Seeing a group of young adults with special needs receive Communion on Monday morning during a Mass for teens and young adults at the Verizon Center in Washington made the long bus ride to the nation’s capital worthwhile for Lisa Yanzer, 24, of Portland.
“Seeing the kids with special needs at the altar being recognized was really moving,” she said in a telephone interview Monday night.
Yanzer said that Christ’s love for those who “might have been aborted” was evident.
A Wisconsin native, she was part of a group from the Roman Catholic Diocese of Portland that protested Monday on the 29th anniversary of Roe v. Wade, the U.S. Supreme Court decision that legalized abortion. More than 80 Maine Catholics took part in the annual rally and march, according to Yanzer.
The Maine group left Saturday and was expected to return Tuesday.
“I was challenged to take action on something I believe in strongly,” Yanzer said before she left Maine. “I’m hit hard when I think of babies who are aborted because they may have disabilities. They need a voice to speak for them. My plan to participate is more than just adding another face to the crowd — it has opened dialogue with others to talk about why this issue is so important.”
Yanzer is spending a year in Maine as part of the Jesuit Volunteer Corps, based in Baltimore. She is a graduate of the University of Wisconsin Stout and has a bachelor’s degree in special education. As a volunteer, she works at a not-for-profit organization in Portland that provides services for special needs teens and young adults.
The Jesuit Volunteer Corps pays housing, utilities, food and health insurance expenses for volunteers, according to information on its website. Bus transportation to and from work or a bicycle are provided. Volunteers are paid a small stipend for personal expenses.
Sue Bernard, spokeswoman for the diocese, said Sunday that Yanzer spent more than her $100 monthly stipend to pay for the bus trip to and hotel expenses in Washington, D.C.
The Washington Post reported Tuesday that the Catholic Church in the U.S. recently has focused on educating and mobilizing its youth base around pro-life issues. The Mass for teens and young adults was hosted by the Archdiocese of Washington, D.C., the Post said.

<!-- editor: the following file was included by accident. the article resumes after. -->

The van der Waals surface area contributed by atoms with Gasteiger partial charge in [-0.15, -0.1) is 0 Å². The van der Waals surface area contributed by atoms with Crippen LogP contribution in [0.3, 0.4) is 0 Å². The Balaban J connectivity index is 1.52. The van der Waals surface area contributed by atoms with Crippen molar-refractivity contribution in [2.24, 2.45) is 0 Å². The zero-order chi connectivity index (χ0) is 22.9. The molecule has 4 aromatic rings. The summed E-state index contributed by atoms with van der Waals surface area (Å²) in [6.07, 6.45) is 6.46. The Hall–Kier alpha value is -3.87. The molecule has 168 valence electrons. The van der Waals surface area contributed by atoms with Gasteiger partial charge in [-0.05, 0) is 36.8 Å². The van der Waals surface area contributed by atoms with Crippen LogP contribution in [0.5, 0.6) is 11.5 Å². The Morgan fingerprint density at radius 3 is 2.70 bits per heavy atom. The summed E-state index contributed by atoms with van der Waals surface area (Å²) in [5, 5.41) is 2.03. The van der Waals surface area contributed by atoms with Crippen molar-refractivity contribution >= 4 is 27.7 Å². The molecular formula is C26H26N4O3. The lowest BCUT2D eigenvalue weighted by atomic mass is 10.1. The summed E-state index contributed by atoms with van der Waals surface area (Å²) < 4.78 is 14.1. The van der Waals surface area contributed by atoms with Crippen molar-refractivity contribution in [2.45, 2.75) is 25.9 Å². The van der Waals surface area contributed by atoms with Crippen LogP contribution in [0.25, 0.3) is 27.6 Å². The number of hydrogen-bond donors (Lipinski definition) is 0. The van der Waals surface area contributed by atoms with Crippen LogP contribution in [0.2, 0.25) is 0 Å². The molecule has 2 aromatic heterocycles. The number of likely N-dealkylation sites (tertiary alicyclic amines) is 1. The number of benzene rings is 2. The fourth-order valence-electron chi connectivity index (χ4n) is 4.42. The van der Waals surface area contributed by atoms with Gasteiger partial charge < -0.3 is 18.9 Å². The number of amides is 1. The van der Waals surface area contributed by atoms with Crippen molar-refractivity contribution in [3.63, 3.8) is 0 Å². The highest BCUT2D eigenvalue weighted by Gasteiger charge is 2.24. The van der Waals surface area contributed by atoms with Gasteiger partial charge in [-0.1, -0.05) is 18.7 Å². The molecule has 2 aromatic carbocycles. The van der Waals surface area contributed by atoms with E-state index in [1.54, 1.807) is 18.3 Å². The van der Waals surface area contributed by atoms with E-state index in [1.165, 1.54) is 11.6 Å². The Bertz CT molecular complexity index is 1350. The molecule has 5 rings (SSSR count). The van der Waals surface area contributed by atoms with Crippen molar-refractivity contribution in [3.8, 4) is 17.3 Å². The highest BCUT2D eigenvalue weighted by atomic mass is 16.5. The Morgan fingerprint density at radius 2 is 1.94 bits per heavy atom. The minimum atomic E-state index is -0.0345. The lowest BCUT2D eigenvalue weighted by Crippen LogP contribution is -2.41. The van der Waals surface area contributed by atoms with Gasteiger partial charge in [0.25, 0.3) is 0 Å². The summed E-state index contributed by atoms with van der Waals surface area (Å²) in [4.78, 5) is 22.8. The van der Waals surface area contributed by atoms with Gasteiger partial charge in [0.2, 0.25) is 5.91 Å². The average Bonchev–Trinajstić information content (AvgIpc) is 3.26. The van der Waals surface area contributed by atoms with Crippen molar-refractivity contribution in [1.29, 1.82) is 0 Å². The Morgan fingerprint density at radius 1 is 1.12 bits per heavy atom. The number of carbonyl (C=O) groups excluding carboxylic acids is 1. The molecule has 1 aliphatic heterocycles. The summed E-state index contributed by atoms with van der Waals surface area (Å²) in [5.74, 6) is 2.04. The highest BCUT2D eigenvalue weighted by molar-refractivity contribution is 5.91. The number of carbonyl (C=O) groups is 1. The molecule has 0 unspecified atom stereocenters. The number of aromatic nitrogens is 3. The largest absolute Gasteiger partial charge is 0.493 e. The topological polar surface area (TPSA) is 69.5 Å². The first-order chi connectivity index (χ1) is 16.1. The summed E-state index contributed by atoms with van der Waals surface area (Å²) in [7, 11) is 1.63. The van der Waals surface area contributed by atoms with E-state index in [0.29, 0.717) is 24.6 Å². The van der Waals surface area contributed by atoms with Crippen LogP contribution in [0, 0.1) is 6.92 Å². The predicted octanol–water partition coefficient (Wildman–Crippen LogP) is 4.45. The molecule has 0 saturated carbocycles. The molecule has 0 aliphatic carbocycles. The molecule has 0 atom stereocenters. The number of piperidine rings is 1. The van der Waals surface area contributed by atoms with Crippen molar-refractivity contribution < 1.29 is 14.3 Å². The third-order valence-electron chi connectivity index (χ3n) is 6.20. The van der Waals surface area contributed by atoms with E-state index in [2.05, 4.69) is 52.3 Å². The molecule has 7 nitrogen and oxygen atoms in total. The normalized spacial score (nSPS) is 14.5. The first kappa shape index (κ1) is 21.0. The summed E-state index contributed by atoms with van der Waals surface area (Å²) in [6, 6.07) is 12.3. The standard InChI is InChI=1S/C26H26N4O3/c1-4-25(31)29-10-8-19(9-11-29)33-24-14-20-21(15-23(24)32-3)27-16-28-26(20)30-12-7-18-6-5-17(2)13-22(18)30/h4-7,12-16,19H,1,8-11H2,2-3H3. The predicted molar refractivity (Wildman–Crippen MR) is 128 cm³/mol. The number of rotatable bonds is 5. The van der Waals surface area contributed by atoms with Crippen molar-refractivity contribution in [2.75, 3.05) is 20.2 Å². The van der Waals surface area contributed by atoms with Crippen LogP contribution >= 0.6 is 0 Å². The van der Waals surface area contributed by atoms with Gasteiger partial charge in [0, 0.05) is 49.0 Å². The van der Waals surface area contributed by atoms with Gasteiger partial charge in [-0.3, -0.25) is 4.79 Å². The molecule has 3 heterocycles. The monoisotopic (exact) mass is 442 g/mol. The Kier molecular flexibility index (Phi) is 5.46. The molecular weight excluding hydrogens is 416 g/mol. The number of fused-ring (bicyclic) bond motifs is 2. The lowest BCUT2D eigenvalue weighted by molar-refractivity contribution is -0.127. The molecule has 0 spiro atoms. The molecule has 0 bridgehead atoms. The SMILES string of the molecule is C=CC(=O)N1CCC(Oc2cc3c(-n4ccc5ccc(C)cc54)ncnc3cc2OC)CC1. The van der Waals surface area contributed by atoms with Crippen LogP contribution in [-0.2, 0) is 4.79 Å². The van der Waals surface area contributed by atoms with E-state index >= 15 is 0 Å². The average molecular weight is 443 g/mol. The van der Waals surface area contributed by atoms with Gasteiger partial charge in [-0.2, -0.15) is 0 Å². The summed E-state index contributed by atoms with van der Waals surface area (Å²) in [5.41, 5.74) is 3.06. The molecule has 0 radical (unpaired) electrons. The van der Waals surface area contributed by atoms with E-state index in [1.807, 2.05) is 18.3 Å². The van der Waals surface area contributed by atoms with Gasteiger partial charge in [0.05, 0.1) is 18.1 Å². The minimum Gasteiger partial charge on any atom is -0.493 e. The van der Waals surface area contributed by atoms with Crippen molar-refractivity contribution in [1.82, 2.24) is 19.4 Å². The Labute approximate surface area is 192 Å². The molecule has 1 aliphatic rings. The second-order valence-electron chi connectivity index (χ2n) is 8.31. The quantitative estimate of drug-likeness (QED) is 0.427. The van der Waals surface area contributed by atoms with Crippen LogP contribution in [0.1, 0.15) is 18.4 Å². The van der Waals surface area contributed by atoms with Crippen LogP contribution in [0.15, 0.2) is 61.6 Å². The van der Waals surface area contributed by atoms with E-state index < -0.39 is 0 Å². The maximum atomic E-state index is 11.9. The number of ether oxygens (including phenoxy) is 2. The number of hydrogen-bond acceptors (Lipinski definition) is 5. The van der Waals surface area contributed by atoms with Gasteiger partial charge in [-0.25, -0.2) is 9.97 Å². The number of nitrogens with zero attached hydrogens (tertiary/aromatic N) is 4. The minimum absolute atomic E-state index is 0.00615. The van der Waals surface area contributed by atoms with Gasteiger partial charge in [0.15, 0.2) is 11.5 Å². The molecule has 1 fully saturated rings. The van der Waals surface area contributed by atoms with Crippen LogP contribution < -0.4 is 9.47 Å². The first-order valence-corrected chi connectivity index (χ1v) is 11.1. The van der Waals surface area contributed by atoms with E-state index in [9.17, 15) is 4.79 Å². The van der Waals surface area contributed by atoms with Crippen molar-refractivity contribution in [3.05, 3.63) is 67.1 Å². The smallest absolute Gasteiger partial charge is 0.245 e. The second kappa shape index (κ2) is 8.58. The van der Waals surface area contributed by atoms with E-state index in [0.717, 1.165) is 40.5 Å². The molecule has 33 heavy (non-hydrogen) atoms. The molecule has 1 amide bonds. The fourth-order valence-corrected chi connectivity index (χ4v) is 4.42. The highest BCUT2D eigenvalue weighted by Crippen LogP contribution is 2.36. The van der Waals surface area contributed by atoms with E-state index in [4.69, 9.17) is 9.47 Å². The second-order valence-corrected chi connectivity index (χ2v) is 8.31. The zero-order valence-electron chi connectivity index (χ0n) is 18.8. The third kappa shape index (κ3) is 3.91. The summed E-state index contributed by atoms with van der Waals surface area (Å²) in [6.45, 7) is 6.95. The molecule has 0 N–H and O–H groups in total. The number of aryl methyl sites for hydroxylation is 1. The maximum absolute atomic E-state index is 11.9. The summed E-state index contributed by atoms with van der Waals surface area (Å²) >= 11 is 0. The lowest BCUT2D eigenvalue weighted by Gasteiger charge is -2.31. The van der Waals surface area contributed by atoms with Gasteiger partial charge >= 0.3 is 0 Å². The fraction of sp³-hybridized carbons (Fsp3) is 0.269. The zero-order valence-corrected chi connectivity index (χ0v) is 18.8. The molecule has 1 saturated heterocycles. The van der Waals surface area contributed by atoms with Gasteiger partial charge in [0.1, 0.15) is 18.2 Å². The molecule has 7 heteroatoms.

“The youth are at the heart of this,” Cardinal Donald W. Wuerl, the archbishop of Washington, said Monday, according to the Post. “They are just so important to us. We try to get them energized with that passion in the morning.”
The “March for Life” has been held every year since 1974, a year after the landmark Supreme Court ruling, according to The Associated Press. It’s consistently one of the largest protests of the year in Washington.
House Speaker John Boehner addressed the group at a rally before participants marched to the U.S. Supreme Court, reminding those gathered on the muddy National Mall that he’s one of 12 children.
“I’m sure it wasn’t easy for our mother to have 12 of us, but I’m glad we’re all here,” the Republican lawmaker said. “I’ve never considered being pro-life a label or a political position. It’s just who I am.”
Several dozen members of Congress addressed the rally and were cheered by participants, many of whom carried signs reading, “I Vote Pro-Life First,” “Defund Planned Parenthood” and “Face It … Abortion Kills a Person.”
A Gallup poll last year showed that 49 percent of respondents identified themselves as “pro-choice,” while 45 percent called themselves “pro-life,” according to the AP. The same survey found that 50 percent of Americans believe abortion should be legal under some circumstances, 27 percent said it should be legal in all cases and 22 percent said it should always be illegal.
The same polls showed that more young people, especially those in the 18- to-34-year-old range, are identifying themselves as anti-abortion, according to the Post.